This site is intended for health professionals only

At the heart of general practice since 1960

pul jul aug2020 cover 80x101px
Read the latest issue online

Independents' Day

Fears over GPs' financial risk amid PBC shakeup

By Gareth Iacobucci

GPs are being asked to take on hundreds of thousands of pounds worth of financial risk as part of a radical restructuring of practice based commissioning.

The Department of Health has signalled its intention to see more high-performing PBC groups being handed real budgets, with practices able to use any savings they make, but being held more accountable for any losses incurred.

The DH is urging trusts to follow the example of Bexley Care Trust, south London, where a consortium of five GP practices has made £4m worth of savings after being given real budgets for prescribing.

But some PBC groups have warned cash-strapped PCTs are refusing to hand over the big savings GPs are making.

A new DH document released under the World Class Commissioning banner makes clear to PCTs that it wants them to begin ‘devolving areas of their budget'.

The Bexley scheme, led by 26 GPs across the borough, covers around 210,000 patients, and has been hailed as a blueprint for devolving real budgets, after PBC activities freed-up £4m in resources, which are now being used for local incentive schemes and to pay staff for PBC work.

But if the project had not generated savings, the GPs would have been responsible for 54% of any overspend, which could have run into tens or even hundreds of thousands.

Dr Joanne Medhurst, a GP in Sidcup and lead for the Bexley PBC federation consortiums, said: ‘PBC was thought to be a way of helping to control expenditure in the trust and to bring us back into financial balance. For two years running it has achieved that.'

But despite the success of some schemes, evidence is emerging that other trusts are holding back savings in order to balance the books.

Gerry McLean, PBC consultant and chief executive of Mac2 Consulting, said two PBC groups he was working with had saved around £700,000 and £600,000 respectively but had been refused access to savings because of their PCTs' financial deficits.

NAPC chair Dr Johnny Marshall, a GP in Wendover, Bucks, who last week headed up an emergency PBC summit to try and breathe new life into the scheme, said the DH was right to focus on delegation of real budgets, but warned that any trusts holding back savings risked permanently disengaging GPs from the process.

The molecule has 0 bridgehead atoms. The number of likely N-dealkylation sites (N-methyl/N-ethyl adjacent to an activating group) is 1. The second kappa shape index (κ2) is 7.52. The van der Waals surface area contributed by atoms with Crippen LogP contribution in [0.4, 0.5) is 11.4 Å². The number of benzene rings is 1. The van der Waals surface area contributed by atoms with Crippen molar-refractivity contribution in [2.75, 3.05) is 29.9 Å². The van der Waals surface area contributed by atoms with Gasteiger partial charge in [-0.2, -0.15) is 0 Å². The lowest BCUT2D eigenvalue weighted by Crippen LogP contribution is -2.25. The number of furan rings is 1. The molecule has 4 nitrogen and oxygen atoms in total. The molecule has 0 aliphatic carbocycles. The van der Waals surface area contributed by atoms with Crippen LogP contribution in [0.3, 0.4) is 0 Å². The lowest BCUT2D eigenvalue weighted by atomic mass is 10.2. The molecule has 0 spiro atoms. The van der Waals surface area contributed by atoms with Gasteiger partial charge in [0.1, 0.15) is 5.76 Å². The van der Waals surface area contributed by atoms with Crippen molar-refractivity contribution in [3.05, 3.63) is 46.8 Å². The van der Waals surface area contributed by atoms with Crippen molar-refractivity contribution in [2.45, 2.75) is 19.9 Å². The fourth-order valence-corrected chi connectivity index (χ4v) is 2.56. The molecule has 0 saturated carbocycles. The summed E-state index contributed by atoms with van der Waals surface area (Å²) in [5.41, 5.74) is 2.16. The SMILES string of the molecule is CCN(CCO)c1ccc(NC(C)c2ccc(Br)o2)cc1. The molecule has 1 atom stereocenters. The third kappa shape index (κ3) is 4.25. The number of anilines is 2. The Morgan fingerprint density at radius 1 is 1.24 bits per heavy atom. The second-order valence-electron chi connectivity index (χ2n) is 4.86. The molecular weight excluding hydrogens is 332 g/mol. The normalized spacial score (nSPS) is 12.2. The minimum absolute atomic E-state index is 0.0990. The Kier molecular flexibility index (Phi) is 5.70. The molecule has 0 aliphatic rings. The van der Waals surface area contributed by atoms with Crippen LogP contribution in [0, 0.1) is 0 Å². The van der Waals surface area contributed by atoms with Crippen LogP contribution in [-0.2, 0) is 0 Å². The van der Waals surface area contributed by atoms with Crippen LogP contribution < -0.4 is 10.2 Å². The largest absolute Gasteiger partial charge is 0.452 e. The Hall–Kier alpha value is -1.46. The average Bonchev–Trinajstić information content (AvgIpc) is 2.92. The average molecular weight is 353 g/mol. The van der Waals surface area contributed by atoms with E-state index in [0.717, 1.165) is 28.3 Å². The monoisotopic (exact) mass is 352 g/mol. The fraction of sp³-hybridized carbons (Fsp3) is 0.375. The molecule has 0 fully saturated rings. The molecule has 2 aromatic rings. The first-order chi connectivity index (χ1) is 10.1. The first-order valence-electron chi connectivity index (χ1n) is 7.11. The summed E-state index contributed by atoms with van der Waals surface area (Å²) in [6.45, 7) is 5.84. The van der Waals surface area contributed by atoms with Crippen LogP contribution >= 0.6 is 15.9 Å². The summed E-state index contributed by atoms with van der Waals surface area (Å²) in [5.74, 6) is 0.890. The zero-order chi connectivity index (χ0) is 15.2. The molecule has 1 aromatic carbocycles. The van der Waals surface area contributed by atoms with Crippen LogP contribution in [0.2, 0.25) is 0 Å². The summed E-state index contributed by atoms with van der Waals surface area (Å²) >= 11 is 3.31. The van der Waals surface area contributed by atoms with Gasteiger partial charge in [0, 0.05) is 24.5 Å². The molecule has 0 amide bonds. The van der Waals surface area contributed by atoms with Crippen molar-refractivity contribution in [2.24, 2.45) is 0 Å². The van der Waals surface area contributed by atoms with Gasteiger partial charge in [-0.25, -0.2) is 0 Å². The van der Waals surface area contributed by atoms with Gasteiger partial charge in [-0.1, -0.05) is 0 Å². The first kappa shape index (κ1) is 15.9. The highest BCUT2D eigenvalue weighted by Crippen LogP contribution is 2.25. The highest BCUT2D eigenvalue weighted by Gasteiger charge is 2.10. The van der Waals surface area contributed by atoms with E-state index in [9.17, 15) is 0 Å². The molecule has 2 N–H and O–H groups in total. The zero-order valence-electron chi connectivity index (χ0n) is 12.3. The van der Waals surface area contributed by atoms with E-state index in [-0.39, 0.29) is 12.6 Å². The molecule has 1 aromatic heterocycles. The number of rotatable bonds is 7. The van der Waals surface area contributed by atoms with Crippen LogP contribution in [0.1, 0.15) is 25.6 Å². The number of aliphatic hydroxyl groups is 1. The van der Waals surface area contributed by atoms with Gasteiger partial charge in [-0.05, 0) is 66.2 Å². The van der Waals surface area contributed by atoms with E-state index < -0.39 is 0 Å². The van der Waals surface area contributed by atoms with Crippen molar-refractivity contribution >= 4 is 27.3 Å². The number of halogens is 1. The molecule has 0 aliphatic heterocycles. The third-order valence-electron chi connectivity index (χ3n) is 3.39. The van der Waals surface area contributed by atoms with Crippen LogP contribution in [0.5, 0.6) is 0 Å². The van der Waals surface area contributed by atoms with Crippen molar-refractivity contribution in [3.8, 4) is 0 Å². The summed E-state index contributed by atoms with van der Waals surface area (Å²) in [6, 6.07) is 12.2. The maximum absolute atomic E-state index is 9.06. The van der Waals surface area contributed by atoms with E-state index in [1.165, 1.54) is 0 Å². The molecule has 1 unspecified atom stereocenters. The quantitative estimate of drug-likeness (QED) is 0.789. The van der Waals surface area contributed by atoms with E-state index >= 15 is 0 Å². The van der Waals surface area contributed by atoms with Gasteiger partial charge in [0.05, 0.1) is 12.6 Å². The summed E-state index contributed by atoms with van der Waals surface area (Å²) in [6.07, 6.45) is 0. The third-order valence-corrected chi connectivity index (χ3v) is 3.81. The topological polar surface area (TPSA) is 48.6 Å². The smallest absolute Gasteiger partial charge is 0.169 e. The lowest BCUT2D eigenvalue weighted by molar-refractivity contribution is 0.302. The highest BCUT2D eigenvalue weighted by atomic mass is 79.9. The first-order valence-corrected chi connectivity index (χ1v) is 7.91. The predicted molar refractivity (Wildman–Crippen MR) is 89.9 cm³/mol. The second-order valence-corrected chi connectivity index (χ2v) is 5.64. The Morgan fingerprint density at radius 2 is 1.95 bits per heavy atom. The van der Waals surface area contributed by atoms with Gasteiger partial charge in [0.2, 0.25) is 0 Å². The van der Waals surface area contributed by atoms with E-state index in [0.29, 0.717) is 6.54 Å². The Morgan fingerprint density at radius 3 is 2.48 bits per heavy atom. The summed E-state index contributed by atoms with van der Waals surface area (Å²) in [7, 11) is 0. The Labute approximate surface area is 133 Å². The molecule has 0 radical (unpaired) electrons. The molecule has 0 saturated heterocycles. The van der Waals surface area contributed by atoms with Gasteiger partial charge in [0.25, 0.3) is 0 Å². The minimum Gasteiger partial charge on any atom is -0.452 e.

‘Reward must follow if you've delivered what is asked of you. If the reward is removed, that could be potentially demotivate and disengage GPs.'

Dr Jonny Marshall: Trusts holding back savings risk permanently disengaging GPs Dr Jonny Marshall: Trusts holding back savings risk permanently disengaging GPs The Bexley case: How PBC made huge savings

- Practices took on real prescribing budgets. If they make savings they are free to invest them, but are accountable for any losses.

- Areas of focus have included examining NICE guidance on the use of glucose testing strips in stable diabetic patients, and whether generic prescribing rates could be higher for asthma and anti-hypertensive drugs.

- One practice invested in Scriptswitch software, to make generic substitution easier

- PBC federation members sit on PCT board, and GP clinical leads are consulted on all major service issues.

- Other PBC schemes have included a cardiology service, where virtually all non-surgical work is carried out in the community.

- To date, PBC activities have resulted in freed up resources of £4m, which is being used for local incentive schemes and to pay staff for PBC work.

PBC Masterclass

PBC Masterclass: Regional events

What: These regional PBC events are designed to equip you with the sophisticated skills needed to overcome barriers and push on towards PBC success.

When: 10 individual events running from October 2009 to January 2010

Where: 10 different regions throughout England. Each event has been tailored to address the learning priorities highlighted by practice-based commissioners in that area.

Next steps: Find out more and book

Rate this article 

Click to rate

  • 1 star out of 5
  • 2 stars out of 5
  • 3 stars out of 5
  • 4 stars out of 5
  • 5 stars out of 5

0 out of 5 stars

Have your say